Category Archives: Projects

Homemade Bath Salts

Bath SaltsOne of my favorite ways to relax and unwind is to take a hot bath with homemade sea salts, which are extremely cheap and easy to make compared to what you would find prepackaged at the store. Here is a basic recipe that will make one cup of bath salts, but you can always increase it to make a larger batch.

Ingredients

1/3 c Epsom Salts
1/3 c Sea Salt
1/3 c Baking Soda
15-20 Drops of Essential Oil*

1. In a large bowl mix together equal parts of Epsom salts, sea salts, and baking soda.
2. Add the essential oil(s) of your choice. My favorite mix is equal parts of lavender, orange, and beramont. But you can always stick by with a simple blend of lavender. And if you are feeling adventurous, you can add some grounded up dried herbs* as well such as peppermint.

* Always make sure the essential oils and herbs you use are safe to use on the skin.

Source: Gifts for Herb Lovers

Tagged , | Leave a comment

How to make your own Exercise Journal

Exercise JournalBack in college, I created a exercise journal, and discovered how logging my workouts would become one of the biggest success factors in keeping me motivated to workout. By taking the time to write down my workouts, I had a list of my accomplishments in black and white that illustrated how far I had come.

For many of us, time is usually one of the biggest barriers to developing and sticking to a workout routine. But to be completely honest, I was just as busy back then as I am now. During college, not only did I go to school full time, I also worked, and participated in the art community. Thus, my workouts were not always the traditional treadmill or lifting weight routine. Sometimes I would log dancing at the Pub on Friday night. Other times, my source of exercise was walking at the mall or gardening. Basically, any activity that got me moving was noted so by the end of the week, I did feel as though I accomplished something.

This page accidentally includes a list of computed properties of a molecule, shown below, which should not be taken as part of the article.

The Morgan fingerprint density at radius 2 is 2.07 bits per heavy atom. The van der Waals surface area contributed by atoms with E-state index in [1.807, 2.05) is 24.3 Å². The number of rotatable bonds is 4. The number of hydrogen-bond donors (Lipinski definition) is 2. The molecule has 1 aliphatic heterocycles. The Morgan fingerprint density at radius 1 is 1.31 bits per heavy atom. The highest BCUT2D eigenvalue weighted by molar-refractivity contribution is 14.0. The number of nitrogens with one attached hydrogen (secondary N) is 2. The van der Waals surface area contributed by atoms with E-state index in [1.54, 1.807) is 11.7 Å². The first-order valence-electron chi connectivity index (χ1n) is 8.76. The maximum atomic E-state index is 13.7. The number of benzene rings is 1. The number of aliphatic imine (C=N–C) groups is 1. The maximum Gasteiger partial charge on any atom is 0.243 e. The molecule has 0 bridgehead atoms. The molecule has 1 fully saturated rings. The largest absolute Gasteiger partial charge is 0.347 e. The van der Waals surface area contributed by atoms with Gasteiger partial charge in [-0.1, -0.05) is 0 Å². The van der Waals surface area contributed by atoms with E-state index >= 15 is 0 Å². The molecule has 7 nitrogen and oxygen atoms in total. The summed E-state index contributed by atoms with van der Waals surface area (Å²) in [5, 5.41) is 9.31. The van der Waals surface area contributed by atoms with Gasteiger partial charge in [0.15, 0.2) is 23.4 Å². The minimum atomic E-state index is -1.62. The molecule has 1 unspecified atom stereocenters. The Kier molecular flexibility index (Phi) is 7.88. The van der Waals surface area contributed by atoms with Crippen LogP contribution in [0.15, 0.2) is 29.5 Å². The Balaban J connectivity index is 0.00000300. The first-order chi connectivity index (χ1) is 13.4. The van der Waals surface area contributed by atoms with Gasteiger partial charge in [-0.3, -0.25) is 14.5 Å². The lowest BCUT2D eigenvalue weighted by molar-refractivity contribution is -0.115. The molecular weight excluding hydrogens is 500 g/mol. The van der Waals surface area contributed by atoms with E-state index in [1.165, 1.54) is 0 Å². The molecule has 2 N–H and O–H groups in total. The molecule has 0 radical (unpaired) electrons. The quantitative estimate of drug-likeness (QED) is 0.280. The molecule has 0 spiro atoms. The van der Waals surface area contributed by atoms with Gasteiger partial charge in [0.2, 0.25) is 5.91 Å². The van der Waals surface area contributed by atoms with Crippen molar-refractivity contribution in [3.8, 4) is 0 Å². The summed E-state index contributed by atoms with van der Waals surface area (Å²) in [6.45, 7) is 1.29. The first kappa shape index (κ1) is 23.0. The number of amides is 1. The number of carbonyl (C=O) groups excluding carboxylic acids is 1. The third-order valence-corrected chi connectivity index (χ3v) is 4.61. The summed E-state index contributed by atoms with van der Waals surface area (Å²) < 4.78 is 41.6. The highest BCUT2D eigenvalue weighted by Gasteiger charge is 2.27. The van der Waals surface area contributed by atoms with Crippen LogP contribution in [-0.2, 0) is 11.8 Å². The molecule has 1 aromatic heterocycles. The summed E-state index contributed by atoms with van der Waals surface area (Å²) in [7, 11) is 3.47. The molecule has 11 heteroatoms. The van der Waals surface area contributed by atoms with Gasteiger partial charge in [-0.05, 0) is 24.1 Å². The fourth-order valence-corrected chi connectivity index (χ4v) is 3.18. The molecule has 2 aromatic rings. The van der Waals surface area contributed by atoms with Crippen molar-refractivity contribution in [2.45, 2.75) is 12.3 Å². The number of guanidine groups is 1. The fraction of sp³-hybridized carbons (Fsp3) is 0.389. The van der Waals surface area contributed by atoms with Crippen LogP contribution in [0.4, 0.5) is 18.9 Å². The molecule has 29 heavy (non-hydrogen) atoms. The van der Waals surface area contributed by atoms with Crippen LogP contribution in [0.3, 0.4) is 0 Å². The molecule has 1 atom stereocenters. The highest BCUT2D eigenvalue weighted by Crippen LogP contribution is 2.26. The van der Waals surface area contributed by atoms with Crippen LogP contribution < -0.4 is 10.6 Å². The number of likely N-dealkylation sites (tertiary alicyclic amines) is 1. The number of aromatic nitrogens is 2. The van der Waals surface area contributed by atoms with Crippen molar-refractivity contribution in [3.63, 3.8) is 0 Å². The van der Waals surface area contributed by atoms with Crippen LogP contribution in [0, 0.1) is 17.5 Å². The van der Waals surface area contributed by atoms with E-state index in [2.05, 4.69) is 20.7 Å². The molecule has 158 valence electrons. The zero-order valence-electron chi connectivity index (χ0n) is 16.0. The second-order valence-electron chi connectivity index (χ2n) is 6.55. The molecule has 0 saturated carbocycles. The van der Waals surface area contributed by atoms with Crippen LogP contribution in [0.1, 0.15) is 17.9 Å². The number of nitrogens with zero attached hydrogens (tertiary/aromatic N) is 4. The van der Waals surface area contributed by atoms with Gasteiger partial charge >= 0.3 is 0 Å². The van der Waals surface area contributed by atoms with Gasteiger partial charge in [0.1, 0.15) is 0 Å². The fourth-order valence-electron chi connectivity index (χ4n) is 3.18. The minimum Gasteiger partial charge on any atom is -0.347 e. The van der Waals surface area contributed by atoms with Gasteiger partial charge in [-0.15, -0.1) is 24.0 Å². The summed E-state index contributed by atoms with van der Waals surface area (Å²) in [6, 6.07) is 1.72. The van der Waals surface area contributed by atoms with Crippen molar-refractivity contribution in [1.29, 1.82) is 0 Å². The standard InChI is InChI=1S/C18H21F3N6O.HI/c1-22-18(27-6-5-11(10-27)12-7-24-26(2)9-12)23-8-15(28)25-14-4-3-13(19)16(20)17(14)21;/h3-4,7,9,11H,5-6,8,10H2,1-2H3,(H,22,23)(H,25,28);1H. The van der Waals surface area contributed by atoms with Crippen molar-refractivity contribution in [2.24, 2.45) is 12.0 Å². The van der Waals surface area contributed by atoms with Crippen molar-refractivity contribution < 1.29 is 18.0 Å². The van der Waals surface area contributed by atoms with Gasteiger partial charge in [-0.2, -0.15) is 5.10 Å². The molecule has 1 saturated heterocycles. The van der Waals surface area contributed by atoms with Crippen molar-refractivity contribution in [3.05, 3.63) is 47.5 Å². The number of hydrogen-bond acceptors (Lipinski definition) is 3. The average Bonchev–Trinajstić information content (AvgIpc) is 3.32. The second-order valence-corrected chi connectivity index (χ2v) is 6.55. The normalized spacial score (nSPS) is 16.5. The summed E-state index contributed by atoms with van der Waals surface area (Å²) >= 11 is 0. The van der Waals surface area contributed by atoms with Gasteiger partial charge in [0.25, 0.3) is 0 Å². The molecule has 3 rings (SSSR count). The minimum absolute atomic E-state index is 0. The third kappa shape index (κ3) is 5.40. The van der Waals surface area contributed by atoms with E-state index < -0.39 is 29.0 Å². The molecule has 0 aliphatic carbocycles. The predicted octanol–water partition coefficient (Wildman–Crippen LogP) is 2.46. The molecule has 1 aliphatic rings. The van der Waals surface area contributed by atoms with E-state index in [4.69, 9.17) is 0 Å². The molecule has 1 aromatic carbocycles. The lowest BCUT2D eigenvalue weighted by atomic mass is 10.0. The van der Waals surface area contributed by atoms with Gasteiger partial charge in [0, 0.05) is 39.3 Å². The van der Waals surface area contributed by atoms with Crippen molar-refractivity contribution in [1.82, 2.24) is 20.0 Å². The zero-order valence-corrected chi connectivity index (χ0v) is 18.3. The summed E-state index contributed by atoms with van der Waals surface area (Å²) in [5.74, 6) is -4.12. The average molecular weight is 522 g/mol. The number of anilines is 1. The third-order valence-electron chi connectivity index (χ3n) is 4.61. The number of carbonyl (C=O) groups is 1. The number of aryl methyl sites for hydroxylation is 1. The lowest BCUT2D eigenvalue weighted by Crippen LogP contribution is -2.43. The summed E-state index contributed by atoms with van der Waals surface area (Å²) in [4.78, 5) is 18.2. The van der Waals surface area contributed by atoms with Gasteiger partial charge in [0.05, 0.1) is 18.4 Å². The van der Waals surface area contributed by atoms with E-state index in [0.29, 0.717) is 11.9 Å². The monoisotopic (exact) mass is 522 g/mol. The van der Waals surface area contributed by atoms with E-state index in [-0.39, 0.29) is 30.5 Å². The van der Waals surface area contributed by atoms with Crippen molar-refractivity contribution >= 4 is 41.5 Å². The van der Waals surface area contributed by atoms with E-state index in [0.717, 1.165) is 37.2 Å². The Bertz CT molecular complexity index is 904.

Exercise is never a chore if you find activities you love.

Having a workout routine that was flexible and ever changing was probably one of the main success factors that kept me working out solid for the three years I logged workouts. To me, exercise was never a chore because I chose activities I loved to do. While I had a core routine of walking/jogging and lifting weights, if I didn’t feel like working out at the gym…I did it at home. If I didn’t feel like doing the usual routine…I did something else. I’d go swimming or riding my bike. If I needed some motivation, I’d find somebody to workout with for that day. If I was starting to feel sick, but still wanted to workout, I just do some simple, gentle stretches. And occasionally, I would even make up my own routines such as funny ball. It’s my version of tennis since I cannot play it to save my life. The basic premise is just to keep the ball moving…it doesn’t matter where it goes on the court just as long as it keeps moving…it’s a good alternative to real tennis if you’re like me and zero coordination/skill even after taking summer tennis lessons.